Do you want to support business acumen development in your organization? Make sure to invest in professional development courses for your employees. When building business acumen, self-driven learning is key.
7. Become more comfortable taking calculated risks
Practicing business acumen requires taking risks. No risk means no reward.
It can feel uncomfortable at first to take risks. Encourage people in your organization to take smaller risks first if this scares them.
8. Learn how to fail
If you want to achieve success, you’ll have to encounter failure along the way.
Learn how to make “good failures.” Good failures aren’t based on sloppiness or failing to ask for help. Instead, they’re designed to help you and others learn as much as possible.
Learn how to pick yourself up after your failures. If you can learn from them and move on, you’re already steps ahead.
9. Invest in coaching
A coach can help people speed up the process of developing their business acumen.
Should someone get a coach if they already have a mentor? You can benefit from getting both.
Consider bringing in skilled coaches to help people in your organization build their business acumen, even if there’s already a healthy culture of mentorship.
How to showcase your business acumen skills
If you’re someone who’s developed business acumen skills over the years, how you showcase them matters almost just as much as how you use them. Showcasing your business acumen can help organizations understand your worth.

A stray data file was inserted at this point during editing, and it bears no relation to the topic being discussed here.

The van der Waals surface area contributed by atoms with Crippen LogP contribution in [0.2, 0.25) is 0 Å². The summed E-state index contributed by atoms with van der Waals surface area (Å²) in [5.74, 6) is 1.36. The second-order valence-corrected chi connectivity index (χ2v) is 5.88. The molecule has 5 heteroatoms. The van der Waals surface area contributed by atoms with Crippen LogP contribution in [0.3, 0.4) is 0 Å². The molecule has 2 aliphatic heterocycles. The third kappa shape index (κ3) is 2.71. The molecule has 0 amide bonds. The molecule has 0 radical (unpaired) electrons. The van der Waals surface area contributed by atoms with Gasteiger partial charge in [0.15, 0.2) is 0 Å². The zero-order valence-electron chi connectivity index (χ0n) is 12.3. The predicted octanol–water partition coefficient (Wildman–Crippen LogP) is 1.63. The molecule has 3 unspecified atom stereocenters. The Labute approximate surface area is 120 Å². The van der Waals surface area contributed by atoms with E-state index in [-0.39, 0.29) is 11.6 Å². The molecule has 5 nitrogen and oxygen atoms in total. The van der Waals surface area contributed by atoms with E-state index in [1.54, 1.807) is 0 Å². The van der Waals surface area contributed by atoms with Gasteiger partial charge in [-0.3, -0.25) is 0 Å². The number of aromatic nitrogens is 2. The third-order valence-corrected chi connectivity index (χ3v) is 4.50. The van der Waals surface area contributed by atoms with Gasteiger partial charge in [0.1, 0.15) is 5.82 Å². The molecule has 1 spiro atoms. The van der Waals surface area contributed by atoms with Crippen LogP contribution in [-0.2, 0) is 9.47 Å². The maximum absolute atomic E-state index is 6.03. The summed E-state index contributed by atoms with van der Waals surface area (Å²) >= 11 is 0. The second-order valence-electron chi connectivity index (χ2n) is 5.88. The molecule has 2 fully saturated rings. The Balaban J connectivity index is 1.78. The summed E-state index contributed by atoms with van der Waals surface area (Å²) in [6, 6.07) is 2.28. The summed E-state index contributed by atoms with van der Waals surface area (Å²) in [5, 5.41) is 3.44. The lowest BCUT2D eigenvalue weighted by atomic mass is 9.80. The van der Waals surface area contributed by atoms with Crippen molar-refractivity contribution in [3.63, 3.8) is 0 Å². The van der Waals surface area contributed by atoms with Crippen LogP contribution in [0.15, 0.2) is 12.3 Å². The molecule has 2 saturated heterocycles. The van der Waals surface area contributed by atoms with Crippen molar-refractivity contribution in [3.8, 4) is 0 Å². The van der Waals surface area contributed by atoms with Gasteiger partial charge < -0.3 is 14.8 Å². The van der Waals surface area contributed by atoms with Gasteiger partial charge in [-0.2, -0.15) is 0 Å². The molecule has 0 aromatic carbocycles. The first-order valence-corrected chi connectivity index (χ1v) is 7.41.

This is true whether you’re planning your career in the same organization or if you’re looking for opportunities elsewhere.
Include specific skills in your resume. For example, add analytical skills if you have them.
Give examples of how you’ve used those skills in the past to succeed in a previous position.
You should also be prepared to talk about business considerations (of your former employer and your prospective one) relative to the role you want. For example, if you’re trying to join a SaaS company as a marketer, be ready to talk about how content and demand might drive users.
Develop business acumen and become an asset to your organization
If you see yourself evolving as a leader in an organization, it’s crucial that you develop business acumen sooner rather than later.
But you don’t have to figure it out alone. Coaches at BetterUp can help you awaken your potential and become the leader with the necessary business acumen to make transformational decisions. Try out a custom demo to get started.